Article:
Middle East Iran tries to quell protests on anniversary of Mahsa Amini's death

The Iranian authorities have been deploying their armed forces in several cities in the country for days and forcing dozens of businesses not to support strikes, in an attempt to contain any street protests

Middle East Iran tries to quell protests on anniversary of Mahsa Amini's death

The Iranian authorities have been deploying their armed forces in several cities in the country for days and forcing dozens of businesses not to support strikes, in an attempt to contain any street protests. This Saturday marks the first anniversary of the death of Mahsa Jina Amini, the young woman who died in police custody after being arrested for not wearing the Islamic veil correctly.

The images of Amini in the hospital, with clear signs of having been beaten during her detention, unleashed a wave of protests that spread throughout the country. Thousands of women took to the streets to burn their veils or cut their hair in an act of protest to demand more freedoms and the end of the current political regime. The protest movement became a cry against the economic crisis and against the authority of Ayatollah Ali Khamenei, which was supported by different strata of society in all the cities of the country.

Armed troops from the Islamic Revolutionary Guard Corps (IRGC) stationed days ago at Amini's family home, in her hometown of Saqez, where the young woman is buried. Authorities detained Amini's uncle, according to Shiva Nazar Ahari, founding activist of the Reporters Committee for Rights. In the early hours of Saturday they also detained Mahsa Jina's father, Amjad Amini, for questioning, although hours later he was released, according to Iranian radio Farda.

"Security forces detained Amjad Amini today and then returned him to his home after pressuring him not to commemorate the anniversary of his daughter's death," said the Kurdistan Human Rights Network, in the Aminis' home province. The young woman's family had planned to pay tribute to her in the cemetery, but it was not possible due to pressure from the authorities.

The police deployment has spread to other cities in an attempt to quell small protests against the supreme leader. In Tehran and other important cities in the northeast of the country such as Mashhad or Shiraz, in the south, dozens of people defied the authorities on Friday night and took to the streets chanting: Death to the dictator!" and "Woman, life, freedom!", the latter is the emblem of Mahsa Jina Amini's cause, which created a wave of solidarity both within Iran and from millions of women in other countries.

In the Kurdish towns of Marivan and Abdomen, security forces failed to prevent groups of protesters from lighting bonfires in some areas and shouting slogans. The protests have also spread on social networks, where anonymous users have posted images commemorating the anniversary of the young woman's death.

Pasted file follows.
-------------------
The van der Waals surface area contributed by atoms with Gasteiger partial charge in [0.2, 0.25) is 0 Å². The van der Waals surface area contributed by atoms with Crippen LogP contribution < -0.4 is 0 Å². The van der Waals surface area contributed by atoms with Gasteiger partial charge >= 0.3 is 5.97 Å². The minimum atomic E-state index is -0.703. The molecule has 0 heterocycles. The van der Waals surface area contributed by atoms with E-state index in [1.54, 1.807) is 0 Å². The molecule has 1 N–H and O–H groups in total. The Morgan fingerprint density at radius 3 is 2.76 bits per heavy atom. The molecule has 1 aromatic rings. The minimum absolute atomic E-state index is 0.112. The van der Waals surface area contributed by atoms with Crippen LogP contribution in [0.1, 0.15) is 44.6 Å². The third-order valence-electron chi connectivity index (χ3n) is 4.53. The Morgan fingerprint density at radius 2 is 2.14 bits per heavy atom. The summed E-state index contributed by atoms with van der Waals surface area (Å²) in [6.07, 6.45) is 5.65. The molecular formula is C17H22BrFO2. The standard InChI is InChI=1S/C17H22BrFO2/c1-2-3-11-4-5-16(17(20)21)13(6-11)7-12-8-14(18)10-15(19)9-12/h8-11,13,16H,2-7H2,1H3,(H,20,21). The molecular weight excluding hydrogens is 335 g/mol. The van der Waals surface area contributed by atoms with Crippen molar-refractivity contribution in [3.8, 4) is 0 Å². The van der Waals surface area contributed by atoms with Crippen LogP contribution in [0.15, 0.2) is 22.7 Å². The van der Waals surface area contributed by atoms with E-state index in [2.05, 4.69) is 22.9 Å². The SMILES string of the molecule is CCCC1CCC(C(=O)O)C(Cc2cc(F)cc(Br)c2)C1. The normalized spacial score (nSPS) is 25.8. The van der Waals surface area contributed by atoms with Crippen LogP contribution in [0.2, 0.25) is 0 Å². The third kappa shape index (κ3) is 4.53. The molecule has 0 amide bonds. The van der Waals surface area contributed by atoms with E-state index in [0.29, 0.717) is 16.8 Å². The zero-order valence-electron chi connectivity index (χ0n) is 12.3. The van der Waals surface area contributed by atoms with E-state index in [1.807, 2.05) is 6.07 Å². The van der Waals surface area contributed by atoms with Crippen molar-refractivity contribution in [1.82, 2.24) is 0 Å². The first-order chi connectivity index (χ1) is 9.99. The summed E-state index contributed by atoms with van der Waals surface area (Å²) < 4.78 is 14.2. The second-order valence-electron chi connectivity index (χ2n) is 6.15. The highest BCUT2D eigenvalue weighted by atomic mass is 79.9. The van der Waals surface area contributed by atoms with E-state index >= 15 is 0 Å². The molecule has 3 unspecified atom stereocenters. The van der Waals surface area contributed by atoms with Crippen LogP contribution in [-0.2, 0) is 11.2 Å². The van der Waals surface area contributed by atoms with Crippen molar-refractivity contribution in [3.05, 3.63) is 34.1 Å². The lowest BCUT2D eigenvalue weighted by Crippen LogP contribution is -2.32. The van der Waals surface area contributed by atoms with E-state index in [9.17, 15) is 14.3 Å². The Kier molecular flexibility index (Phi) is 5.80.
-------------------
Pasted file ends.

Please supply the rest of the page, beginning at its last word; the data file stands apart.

Two months ago, in a show of unity between Kurdish parties, six groups called a general strike scheduled for this Saturday, due to the "irreversible and unstoppable steps" taken by the thousands of Iranians who took to the streets to protest the violence. police. According to IranWire, dozens of merchants have been summoned in recent days to go to intelligence departments, mainly in Amini's hometown, Saqez, and have been forced to sign a paper stating that they would not support the strike. The outlet reported at least 50 merchants subjected to harsh interrogations.

In the last year, the Iranian regime has responded harshly to street protests, with more than 20,000 Iranians detained, while 500 people have been killed, mostly shot, at the hands of security forces. Nearly twenty people have been sentenced to death for their participation in the protests and seven of them have already been executed. For its part, Tehran insists that the protests are instigated "by foreign powers" and has warned on several occasions that whoever joins the demonstrations will pay a high price.

Aside from the lack of freedoms, the country suffers a severe economic crisis, with high inflation that has worsened with foreign sanctions. On the eve of the anniversary of Amini's death, the United States, United Kingdom, Canada and Australia announced the imposition of new sanctions against individuals and entities, while reaffirming their "commitment to the brave people of Iran." Protests were held in cities around the world such as Istanbul, Madrid, Paris and Brussels to commemorate Amini's murder and demand improved civil rights for Iranians.

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